R is a powerful language used for in-memory statistical computing and graphical display. It is similar to SAS, IBM SPSS® Statistics, MATLAB, or FORTRAN, except that it is open source. Converters exist that easily move data held in SAS, IBM SPSS Statistics, or MATLAB format into R. In addition, R comes with a wide array of packages available through the Comprehensive R Archive Network (CRAN). CRAN serves a similar function to CPAN for the Perl language or Rubygems.org for the Ruby language. R is also integrated with InfoSphere BigInsights (see Resources).
Set up the development environment
First, you need to set up the development environment. You need R and,
optionally, the RStudio integrated development environment (IDE). Most
package management systems (
others) have R version 2.15 available as the default, but if you want the
most up-to-date version of R (3.0.2 at the time of this writing), you must
edit your available sources.
To edit the available sources in Debian, for example, open the file /etc/apt/sources.list to add the following line:
deb http://favorite-cran-mirror/bin/linux/debian wheezy-cran3/
Replace favorite-cran-mirror with the mirror closest to you. See Resources for a list of CRAN mirrors. Your CRAN mirror provides instructions for other distros, such as Red Hat Enterprise Linux®, SuSE, and Ubuntu, in addition to a terminal-based interface to R.
Next, you need to make R aware of how to read JSON data. You do this through the JSON for R (rjson) package, which is available on CRAN. Start by opening an R terminal. The syntax for importing a package into your local R installation is:
Then make it available with:
You can replace
rjson with the name of any package available
The most basic commands in rjson are
toJSON(). This article explores only
fromJSON() because it is the most useful method when
interacting with existing data, such as data InfoSphere BigInsights
creates or parses.
If you haven't already done so, download the sample file grades.json and save it to an accessible folder (see Download). Then import the file into R with the following command:
grades=fromJSON(file = '/path_to_file/grades.json', unexpected.escape = "error")
path_to_file with the path to your file.
unexpected.escape tells rjson how to
treat an unexpected escape character. The options for this flag are
error, keep, and skip.
Basic R commands
You can learn more about any given command within R by using the
Or you can use the following command:
Replace name_of_command with the name of the command
about which you want to learn. For instance, to read the manual page for
the library command, you simply enter
help(library). This opens the manual page for the
library function. Enter
q to exit the manual
page and return to the R shell.
It is often useful to clean up data before attempting to import it into R
using another language, such as Perl or Ruby. Further instructions are
outside the scope of this article, but R provides tools to clean up data.
In addition, the rjson package provides a flag to skip
unescaped special characters. Internal to R are functions such as
gsub(), which alter data based on
regular expression (regex) rules. The syntax for
gsub is as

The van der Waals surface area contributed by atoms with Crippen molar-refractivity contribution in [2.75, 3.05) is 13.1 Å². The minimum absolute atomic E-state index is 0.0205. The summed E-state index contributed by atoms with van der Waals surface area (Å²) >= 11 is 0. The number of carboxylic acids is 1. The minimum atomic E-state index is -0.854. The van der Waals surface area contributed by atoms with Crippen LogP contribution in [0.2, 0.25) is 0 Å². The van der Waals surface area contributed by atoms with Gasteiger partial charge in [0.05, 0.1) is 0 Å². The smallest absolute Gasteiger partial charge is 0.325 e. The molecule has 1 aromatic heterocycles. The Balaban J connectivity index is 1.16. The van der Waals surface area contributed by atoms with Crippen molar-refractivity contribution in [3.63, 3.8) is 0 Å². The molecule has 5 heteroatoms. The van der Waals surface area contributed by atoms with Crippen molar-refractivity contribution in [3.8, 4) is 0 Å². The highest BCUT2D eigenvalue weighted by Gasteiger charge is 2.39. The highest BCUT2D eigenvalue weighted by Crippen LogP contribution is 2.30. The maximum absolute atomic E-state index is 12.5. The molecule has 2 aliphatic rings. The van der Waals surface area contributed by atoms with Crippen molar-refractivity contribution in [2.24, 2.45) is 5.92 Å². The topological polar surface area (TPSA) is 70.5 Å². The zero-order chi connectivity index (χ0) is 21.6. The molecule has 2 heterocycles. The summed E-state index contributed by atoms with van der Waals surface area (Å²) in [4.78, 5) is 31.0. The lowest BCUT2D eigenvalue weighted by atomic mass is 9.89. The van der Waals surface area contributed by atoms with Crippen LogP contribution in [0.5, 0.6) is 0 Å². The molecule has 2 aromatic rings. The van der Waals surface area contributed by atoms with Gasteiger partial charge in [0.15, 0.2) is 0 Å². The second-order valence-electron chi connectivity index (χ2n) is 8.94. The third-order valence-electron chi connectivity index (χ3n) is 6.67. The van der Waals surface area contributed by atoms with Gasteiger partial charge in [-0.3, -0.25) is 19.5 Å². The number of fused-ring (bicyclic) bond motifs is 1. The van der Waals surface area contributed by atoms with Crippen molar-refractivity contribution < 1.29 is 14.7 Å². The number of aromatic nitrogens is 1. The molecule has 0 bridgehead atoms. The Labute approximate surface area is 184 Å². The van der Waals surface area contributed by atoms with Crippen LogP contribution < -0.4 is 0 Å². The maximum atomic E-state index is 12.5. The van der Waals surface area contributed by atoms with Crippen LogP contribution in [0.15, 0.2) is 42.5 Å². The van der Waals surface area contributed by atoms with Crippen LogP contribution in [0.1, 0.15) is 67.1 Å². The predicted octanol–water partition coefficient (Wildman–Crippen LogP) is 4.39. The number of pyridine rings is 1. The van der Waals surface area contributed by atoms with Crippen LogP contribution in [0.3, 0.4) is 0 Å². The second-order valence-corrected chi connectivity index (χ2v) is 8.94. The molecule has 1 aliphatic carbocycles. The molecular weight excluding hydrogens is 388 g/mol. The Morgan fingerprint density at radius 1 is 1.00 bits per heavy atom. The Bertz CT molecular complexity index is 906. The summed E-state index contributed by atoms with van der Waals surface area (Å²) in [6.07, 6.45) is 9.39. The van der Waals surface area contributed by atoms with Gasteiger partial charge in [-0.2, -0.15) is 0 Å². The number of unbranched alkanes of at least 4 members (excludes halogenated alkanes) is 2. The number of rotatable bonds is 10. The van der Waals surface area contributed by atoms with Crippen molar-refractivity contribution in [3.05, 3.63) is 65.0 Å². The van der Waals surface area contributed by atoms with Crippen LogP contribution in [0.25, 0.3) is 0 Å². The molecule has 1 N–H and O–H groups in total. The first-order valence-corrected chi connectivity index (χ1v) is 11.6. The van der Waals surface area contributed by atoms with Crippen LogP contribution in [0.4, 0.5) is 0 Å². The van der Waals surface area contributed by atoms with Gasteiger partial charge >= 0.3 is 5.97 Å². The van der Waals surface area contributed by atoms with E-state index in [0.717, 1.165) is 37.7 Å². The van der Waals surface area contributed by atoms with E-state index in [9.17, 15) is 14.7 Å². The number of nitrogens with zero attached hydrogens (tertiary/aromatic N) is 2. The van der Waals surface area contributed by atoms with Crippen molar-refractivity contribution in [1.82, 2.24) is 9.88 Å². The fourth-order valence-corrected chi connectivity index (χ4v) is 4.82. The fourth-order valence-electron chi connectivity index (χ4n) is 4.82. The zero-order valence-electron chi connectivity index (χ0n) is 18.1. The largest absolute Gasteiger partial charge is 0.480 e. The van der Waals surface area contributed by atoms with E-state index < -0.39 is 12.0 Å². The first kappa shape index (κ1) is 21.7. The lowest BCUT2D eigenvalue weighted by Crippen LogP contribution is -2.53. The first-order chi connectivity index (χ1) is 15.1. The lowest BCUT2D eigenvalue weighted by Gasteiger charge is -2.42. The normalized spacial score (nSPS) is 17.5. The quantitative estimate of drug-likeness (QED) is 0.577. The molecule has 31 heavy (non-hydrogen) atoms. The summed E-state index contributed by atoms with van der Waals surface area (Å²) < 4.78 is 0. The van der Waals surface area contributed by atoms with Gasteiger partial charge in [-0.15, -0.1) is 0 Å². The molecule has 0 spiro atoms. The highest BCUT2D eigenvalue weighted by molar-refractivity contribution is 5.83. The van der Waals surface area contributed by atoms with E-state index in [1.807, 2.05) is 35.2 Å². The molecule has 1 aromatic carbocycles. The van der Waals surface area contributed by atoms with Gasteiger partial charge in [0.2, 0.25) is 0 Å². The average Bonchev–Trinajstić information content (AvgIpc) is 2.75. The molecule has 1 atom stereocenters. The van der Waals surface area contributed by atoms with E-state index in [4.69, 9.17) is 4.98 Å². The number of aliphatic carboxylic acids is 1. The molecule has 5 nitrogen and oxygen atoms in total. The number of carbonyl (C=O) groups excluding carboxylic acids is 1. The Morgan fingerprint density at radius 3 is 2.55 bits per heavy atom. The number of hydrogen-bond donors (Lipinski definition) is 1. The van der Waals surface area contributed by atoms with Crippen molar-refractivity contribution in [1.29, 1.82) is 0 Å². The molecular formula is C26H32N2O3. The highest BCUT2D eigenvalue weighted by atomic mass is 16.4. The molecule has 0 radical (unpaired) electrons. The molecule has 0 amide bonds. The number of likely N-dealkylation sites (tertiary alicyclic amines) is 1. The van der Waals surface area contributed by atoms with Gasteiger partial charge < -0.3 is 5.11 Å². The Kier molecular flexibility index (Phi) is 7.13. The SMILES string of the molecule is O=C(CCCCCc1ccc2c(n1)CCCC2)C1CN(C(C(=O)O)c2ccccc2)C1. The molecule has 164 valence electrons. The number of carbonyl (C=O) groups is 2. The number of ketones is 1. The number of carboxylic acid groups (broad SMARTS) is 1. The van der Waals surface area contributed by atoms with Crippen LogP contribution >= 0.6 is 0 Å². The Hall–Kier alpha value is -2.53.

gsub(pattern, replacement, x, ignore.case = FALSE, perl = FALSE, fixed = FALSE, useBytes = FALSE)
gsub("A", "a", grades) converts every uppercase
A to a lowercase a in the return value. The
perl flag causes R to use the Perl-compatible regular
expressions library instead of standard regex, which may be useful if you
have existing regex rules you want to import from Perl.
sub() method changes the first occurrence of a matched
gsub() changes all occurrences.
Another useful tool available in R is the
fix() command. With it, you can edit the data set
currently in use. For example,
edit(grades) opens the R
grades, which was created earlier in the article. With
this tool, you can change the data on the fly. R defaults to the
vi. If you want to use a different editor, you can
change it with
options(editor = "nano"). Substitute
nano in the previous command with the text editor of your
choice — for example, Pico or gedit.
In addition, you can call other languages directly from R by using the
system() command, which calls a command in the underlying
shell and prints the return value in the R session. For example,
system('echo "something"') breaks out of the R session and
passes the command
echo "something" to the underlying shell.
Then it grabs the return value from standard output (stdout) — in
this case, the word something— and makes it the return
value in the R session. The following
intern flag makes the
return value an R object you can manipulate.
system('echo "something"', intern=TRUE)
Perhaps a more useful example is found with the following command, which creates an R object from the return value from any arbitrary script in any language available in the underlying shell:
R JSON data types
To understand how R treats JSON data, start with the rjson library, which imports data in list format. To learn more about R data types, check out the link in Resources. The list data type is the most flexible because you can decompose from list data into any of the other data types and because data does not have to be of equal lengths in list type (as opposed to vector type, which does have that limitation.) However, many of the statistical functions you can apply to a data set are not available for data in the list format. Therefore, you have to extract the useful data points from the list-formatted data into another data type.
A useful command for exploring how R views a given piece of data is
str(). If you use the
grades object created
earlier, the output of
str(grades) should look like Listing 1.
Listing 1. Structure of JSON data in R
str(grades) List of 4 $ :List of 4 ..$ name : chr "Amy" ..$ grade1: num 35 ..$ grade2: num 41 ..$ grade3: num 53 $ :List of 4 ..$ name : chr "Bob" ..$ grade1: num 44 ..$ grade2: num 37 ..$ grade3: num 28 $ :List of 4 ..$ name : chr "Charles" ..$ grade1: num 68 ..$ grade2: num 65 ..$ grade3: num 61 $ :List of 4 ..$ name : chr "David" ..$ grade1: num 72 ..$ grade2: num 78 ..$ grade3: num 81
Decide which data points to extract and use the
concatenate to extract the data, as shown below:
grade1.num <- c(grades[]$grade1, grades[]$grade1, grades[]$grade1, grades[]$grade1)
This command function creates a new object (
consists of each student's grade on the first exam.
grade1.num is now a numeric vector, the most basic data type
in R. To remove an R object, issue the
rm() command. For
rm(grade1.num) removes the
object just created from the R session. To create an object for a given
student's grades, you can issue the following command:
Amy.grade< - c(grades[]$grade1, grades[]$grade2, grades[]$grade3)
This command uses the assignment operator, which consists of the
>) or less-than (
depending on the direction of the assignment, combined with a hyphen
-). Items held in list format have their individual elements
accessed by index number (for example,
[] is the first
list) or by name with the dollar sign operator (for example,
A more useful data type in R is